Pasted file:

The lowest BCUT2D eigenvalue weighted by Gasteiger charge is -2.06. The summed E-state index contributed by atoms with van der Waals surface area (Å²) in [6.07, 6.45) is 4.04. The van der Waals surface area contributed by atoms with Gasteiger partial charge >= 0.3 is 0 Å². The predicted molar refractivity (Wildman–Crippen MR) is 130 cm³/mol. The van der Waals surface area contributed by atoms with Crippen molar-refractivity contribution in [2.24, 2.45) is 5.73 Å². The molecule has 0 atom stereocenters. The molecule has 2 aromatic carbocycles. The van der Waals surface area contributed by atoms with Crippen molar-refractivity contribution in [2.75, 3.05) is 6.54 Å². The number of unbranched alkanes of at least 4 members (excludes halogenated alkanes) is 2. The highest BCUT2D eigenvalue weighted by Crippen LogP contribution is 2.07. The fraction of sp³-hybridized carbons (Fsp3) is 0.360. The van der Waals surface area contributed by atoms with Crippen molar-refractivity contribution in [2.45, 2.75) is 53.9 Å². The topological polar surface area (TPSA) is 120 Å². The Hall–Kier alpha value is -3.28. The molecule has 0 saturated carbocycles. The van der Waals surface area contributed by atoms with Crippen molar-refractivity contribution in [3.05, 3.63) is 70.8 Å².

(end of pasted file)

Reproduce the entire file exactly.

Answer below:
The lowest BCUT2D eigenvalue weighted by Gasteiger charge is -2.06. The summed E-state index contributed by atoms with van der Waals surface area (Å²) in [6.07, 6.45) is 4.04. The van der Waals surface area contributed by atoms with Gasteiger partial charge >= 0.3 is 0 Å². The predicted molar refractivity (Wildman–Crippen MR) is 130 cm³/mol. The van der Waals surface area contributed by atoms with Crippen molar-refractivity contribution in [2.24, 2.45) is 5.73 Å². The molecule has 0 atom stereocenters. The molecule has 2 aromatic carbocycles. The van der Waals surface area contributed by atoms with Crippen molar-refractivity contribution in [2.75, 3.05) is 6.54 Å². The number of unbranched alkanes of at least 4 members (excludes halogenated alkanes) is 2. The highest BCUT2D eigenvalue weighted by Crippen LogP contribution is 2.07. The fraction of sp³-hybridized carbons (Fsp3) is 0.360. The van der Waals surface area contributed by atoms with Crippen molar-refractivity contribution in [2.45, 2.75) is 53.9 Å². The topological polar surface area (TPSA) is 120 Å². The Hall–Kier alpha value is -3.28. The molecule has 0 saturated carbocycles. The van der Waals surface area contributed by atoms with Crippen molar-refractivity contribution in [3.05, 3.63) is 70.8 Å².